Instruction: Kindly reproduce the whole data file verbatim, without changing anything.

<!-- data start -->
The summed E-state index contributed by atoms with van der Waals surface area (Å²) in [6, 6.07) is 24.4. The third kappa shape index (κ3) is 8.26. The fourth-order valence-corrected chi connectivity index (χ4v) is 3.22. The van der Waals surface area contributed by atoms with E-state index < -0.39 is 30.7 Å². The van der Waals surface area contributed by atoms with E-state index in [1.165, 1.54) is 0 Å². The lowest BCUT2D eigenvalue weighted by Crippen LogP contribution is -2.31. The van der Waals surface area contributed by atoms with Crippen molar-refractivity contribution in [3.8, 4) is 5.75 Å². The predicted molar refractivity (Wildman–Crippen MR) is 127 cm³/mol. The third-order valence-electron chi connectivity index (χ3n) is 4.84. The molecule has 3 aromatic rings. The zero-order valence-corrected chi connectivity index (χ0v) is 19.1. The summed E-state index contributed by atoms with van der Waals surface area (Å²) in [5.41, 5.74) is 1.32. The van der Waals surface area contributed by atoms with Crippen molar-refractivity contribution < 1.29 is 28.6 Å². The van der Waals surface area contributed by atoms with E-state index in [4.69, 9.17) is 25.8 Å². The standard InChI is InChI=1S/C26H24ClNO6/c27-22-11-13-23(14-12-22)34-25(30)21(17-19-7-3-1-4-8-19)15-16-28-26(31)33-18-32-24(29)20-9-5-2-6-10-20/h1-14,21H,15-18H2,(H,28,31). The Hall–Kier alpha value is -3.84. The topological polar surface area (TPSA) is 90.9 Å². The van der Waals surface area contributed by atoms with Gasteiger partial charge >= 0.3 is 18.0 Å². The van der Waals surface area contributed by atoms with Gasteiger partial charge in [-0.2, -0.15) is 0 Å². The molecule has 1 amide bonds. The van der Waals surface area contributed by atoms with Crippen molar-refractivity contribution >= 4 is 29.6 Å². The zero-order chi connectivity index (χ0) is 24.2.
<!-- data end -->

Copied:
The summed E-state index contributed by atoms with van der Waals surface area (Å²) in [6, 6.07) is 24.4. The third kappa shape index (κ3) is 8.26. The fourth-order valence-corrected chi connectivity index (χ4v) is 3.22. The van der Waals surface area contributed by atoms with E-state index < -0.39 is 30.7 Å². The van der Waals surface area contributed by atoms with E-state index in [1.165, 1.54) is 0 Å². The lowest BCUT2D eigenvalue weighted by Crippen LogP contribution is -2.31. The van der Waals surface area contributed by atoms with Crippen molar-refractivity contribution in [3.8, 4) is 5.75 Å². The predicted molar refractivity (Wildman–Crippen MR) is 127 cm³/mol. The third-order valence-electron chi connectivity index (χ3n) is 4.84. The molecule has 3 aromatic rings. The zero-order valence-corrected chi connectivity index (χ0v) is 19.1. The summed E-state index contributed by atoms with van der Waals surface area (Å²) in [5.41, 5.74) is 1.32. The van der Waals surface area contributed by atoms with Crippen molar-refractivity contribution < 1.29 is 28.6 Å². The van der Waals surface area contributed by atoms with E-state index in [4.69, 9.17) is 25.8 Å². The standard InChI is InChI=1S/C26H24ClNO6/c27-22-11-13-23(14-12-22)34-25(30)21(17-19-7-3-1-4-8-19)15-16-28-26(31)33-18-32-24(29)20-9-5-2-6-10-20/h1-14,21H,15-18H2,(H,28,31). The Hall–Kier alpha value is -3.84. The topological polar surface area (TPSA) is 90.9 Å². The van der Waals surface area contributed by atoms with Gasteiger partial charge >= 0.3 is 18.0 Å². The van der Waals surface area contributed by atoms with Gasteiger partial charge in [-0.2, -0.15) is 0 Å². The molecule has 1 amide bonds. The van der Waals surface area contributed by atoms with Crippen molar-refractivity contribution >= 4 is 29.6 Å². The zero-order chi connectivity index (χ0) is 24.2.